As part of its recent website revamp B&Q has put a far greater emphasis on its click & collect service.
Every product page shows a click & collect call-to-action alongside one for ‘home delivery’, even though the service isn’t available on a majority of products.
Still, by displaying the CTA for every item it notifies customers that it’s potentially an option for other products.
The reason B&Q is making such a big play for click & collect is that the service has become hugely popular for shoppers across different industries.
Around two-thirds of Tesco’s non-food orders are for in-store collection while more than a third of Argos’ ecommerce customers use its ‘check and reserve’ service.
With that in mind here’s a look at how different retailers market click & collect on their websites, beginning with B&Q…
B&Q offers click & collect on selected products with next day pickup if the order is placed before 6pm.
It’s unusual for the service to have its own CTA on the product page rather than a general ‘Add to basket’ button with the delivery options hammered out in the checkout process.
The CTA appears even when products aren’t available for in-store collection, presumably to let customers know that the service is potentially available on alternative products.
Shoppers must then select their store using a postcode lookup tool or IP address, before heading to the shopping basket.
At the shopping basket shoppers can still opt to switch to home delivery rather than in-store collection, then must create an account before completing a purchase.
Screwfix markets its click & collect service in the top nav and on individual products within the results page. Products are apparently available within five minutes, which is a top-notch level of service.
As with B&Q, product pages have two CTAs, one for delivery and one for in-store collection. There’s also a link to allow shoppers to check the stock in their local store.
Once a customer has selected click & collect they have to search for their store prior to the checkout. However there is no ‘find me’ option, it has to be done via a postcode lookup.
At the next screen Screwfix gives a range of store options and details the stock levels. It also notifies shoppers that the stock will only be reserved once the purchase has been completed.
This information is then reiterated at the shopping basket. I wasn’t able to test the five-minute promise as I didn’t want to enter my card details.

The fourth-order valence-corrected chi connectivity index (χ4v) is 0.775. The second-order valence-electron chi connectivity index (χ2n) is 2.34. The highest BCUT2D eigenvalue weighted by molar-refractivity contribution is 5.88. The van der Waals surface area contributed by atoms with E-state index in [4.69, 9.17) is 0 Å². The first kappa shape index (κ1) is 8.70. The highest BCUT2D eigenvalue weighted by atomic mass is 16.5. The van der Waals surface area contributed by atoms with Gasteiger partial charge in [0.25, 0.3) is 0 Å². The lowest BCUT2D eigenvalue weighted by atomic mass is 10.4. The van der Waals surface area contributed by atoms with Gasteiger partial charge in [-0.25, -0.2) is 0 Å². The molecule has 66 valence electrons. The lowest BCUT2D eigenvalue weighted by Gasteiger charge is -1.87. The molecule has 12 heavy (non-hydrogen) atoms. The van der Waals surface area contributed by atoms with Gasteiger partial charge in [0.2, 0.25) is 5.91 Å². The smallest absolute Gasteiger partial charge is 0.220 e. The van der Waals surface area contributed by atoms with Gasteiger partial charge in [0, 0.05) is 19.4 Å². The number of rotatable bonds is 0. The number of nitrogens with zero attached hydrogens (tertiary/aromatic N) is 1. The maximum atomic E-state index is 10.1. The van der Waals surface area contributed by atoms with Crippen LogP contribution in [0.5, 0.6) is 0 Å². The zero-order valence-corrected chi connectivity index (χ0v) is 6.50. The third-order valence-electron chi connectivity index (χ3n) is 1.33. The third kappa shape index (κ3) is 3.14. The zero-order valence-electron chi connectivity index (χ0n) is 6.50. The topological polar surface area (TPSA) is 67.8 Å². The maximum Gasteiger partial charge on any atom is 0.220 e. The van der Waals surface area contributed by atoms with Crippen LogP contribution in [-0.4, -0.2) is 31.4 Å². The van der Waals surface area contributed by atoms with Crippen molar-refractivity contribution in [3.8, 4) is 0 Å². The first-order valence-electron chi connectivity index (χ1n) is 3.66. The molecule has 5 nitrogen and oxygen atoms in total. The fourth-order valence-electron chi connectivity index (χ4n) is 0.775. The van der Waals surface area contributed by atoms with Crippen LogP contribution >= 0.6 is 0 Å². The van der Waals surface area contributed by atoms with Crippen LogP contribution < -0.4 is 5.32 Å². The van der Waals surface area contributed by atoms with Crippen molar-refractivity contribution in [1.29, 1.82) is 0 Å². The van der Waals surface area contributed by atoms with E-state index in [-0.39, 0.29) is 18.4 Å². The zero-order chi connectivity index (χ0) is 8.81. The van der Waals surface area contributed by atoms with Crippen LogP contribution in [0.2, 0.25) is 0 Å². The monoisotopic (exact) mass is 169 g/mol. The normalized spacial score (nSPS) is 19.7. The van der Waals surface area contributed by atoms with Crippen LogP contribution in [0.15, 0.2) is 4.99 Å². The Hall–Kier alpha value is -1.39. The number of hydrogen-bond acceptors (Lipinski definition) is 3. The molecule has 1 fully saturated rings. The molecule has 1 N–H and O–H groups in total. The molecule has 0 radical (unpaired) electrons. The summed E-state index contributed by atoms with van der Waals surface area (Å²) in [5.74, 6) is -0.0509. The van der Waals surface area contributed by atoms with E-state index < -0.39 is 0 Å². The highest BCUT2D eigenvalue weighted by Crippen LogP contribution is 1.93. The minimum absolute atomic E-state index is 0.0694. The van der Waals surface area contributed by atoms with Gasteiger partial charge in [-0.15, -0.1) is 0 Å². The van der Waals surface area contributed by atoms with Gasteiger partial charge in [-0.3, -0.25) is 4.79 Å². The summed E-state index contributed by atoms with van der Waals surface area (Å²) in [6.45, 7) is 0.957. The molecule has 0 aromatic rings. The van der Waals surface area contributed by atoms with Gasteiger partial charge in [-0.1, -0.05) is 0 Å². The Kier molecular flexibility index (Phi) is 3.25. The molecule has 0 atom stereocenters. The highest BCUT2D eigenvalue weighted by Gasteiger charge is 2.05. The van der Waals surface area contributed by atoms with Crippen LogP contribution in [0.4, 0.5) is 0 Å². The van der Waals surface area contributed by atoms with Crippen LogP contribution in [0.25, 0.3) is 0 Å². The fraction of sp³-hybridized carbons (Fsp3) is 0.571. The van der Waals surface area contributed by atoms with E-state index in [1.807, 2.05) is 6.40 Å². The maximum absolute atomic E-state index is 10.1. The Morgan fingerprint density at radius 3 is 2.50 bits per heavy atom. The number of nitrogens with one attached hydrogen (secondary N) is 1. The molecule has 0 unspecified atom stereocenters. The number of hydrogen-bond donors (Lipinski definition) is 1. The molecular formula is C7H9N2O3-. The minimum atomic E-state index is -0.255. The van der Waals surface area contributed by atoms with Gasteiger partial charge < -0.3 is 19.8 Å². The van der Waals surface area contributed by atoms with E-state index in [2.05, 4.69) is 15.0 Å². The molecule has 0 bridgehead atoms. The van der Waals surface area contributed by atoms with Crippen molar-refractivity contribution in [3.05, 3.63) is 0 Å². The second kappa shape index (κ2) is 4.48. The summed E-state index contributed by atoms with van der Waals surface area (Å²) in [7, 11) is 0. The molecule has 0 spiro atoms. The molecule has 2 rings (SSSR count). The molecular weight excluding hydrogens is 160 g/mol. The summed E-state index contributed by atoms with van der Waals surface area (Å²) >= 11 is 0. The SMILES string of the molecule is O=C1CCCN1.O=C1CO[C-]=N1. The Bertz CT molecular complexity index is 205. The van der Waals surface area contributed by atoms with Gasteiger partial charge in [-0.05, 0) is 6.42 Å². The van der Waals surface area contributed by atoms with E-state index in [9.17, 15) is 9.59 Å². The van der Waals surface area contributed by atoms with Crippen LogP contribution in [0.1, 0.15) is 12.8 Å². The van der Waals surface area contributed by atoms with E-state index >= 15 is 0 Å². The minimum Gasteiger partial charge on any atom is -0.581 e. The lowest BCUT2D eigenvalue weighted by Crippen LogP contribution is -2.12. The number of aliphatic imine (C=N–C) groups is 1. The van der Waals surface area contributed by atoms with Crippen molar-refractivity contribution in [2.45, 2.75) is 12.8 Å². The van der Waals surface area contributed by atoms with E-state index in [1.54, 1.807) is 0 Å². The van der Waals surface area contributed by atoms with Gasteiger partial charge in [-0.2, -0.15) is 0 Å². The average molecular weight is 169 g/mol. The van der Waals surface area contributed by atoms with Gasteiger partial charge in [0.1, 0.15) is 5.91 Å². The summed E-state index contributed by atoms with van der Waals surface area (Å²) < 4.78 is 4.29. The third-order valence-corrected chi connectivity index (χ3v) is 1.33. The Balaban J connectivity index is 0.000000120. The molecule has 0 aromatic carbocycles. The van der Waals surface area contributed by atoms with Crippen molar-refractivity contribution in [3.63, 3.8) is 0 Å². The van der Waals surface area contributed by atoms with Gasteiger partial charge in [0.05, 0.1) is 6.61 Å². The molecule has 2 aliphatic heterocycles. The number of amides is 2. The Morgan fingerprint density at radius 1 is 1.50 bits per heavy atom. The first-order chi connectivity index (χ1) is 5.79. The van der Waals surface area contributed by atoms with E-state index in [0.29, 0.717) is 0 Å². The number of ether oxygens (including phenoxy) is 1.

Homebase doesn’t mention click & collect within the top nav, but there is a logo in the product listings.
There is also only one ‘Add to basket’ CTA on the product page, though shoppers are able to check the stock within their area.
Customers then select their delivery method within the shopping basket. As an aside, I love the big buttons on Homebase’s site.
At the next stage users enter their postcode or address, but then there’s no list of stores to choose from, it simply defaults to the nearest one.
The item is then available for collecting within three hours, or from 10am the following day.
Argos makes no mention of its click & collect service in its top nav or within the product listings.
The range of options on the product page is also slightly confusing at first. There are two CTAs (‘Buy & Reserve’ and ‘Turn on 1 Click Reserve’), plus two tabs for delivery options (‘Collection’ and ‘Delivery’).
I selected ‘Buy & Reserve’ within the Collection tab, but then at the shopping basket I had to again select which delivery option I wanted.
Shoppers have to enter their postcode to find out their local store or whether delivery is available. If you choose in-store collection a pop-up appears with details of five local stores, as well as stock availability.
Some stores offer immediate collection while others offer next-day availability. It’s then up to customers to decide how urgently they need it.
At this stage Argos differs from other retailers in that it doesn’t require payment details. Shoppers need only enter an email address and phone number to be notified when the item is ready. Payment is then taken in-store.